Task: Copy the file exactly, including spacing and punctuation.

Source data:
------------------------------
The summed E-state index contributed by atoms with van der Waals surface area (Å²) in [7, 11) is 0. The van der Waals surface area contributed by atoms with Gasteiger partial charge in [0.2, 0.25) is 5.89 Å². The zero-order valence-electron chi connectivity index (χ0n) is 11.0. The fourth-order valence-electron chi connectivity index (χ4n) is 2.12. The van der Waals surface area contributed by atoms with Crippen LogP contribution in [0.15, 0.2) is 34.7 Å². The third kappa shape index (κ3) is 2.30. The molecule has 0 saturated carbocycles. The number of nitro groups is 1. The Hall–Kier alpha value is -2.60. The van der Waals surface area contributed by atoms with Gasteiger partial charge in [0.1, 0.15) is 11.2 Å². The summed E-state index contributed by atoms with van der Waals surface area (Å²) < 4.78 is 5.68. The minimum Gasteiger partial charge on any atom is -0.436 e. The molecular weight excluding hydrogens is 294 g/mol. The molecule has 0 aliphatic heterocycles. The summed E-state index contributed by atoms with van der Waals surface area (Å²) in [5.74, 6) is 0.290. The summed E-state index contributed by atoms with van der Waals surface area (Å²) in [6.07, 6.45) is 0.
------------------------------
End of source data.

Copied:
The summed E-state index contributed by atoms with van der Waals surface area (Å²) in [7, 11) is 0. The van der Waals surface area contributed by atoms with Gasteiger partial charge in [0.2, 0.25) is 5.89 Å². The zero-order valence-electron chi connectivity index (χ0n) is 11.0. The fourth-order valence-electron chi connectivity index (χ4n) is 2.12. The van der Waals surface area contributed by atoms with Crippen LogP contribution in [0.15, 0.2) is 34.7 Å². The third kappa shape index (κ3) is 2.30. The molecule has 0 saturated carbocycles. The number of nitro groups is 1. The Hall–Kier alpha value is -2.60. The van der Waals surface area contributed by atoms with Gasteiger partial charge in [0.1, 0.15) is 11.2 Å². The summed E-state index contributed by atoms with van der Waals surface area (Å²) < 4.78 is 5.68. The minimum Gasteiger partial charge on any atom is -0.436 e. The molecular weight excluding hydrogens is 294 g/mol. The molecule has 0 aliphatic heterocycles. The summed E-state index contributed by atoms with van der Waals surface area (Å²) in [5.74, 6) is 0.290. The summed E-state index contributed by atoms with van der Waals surface area (Å²) in [6.07, 6.45) is 0.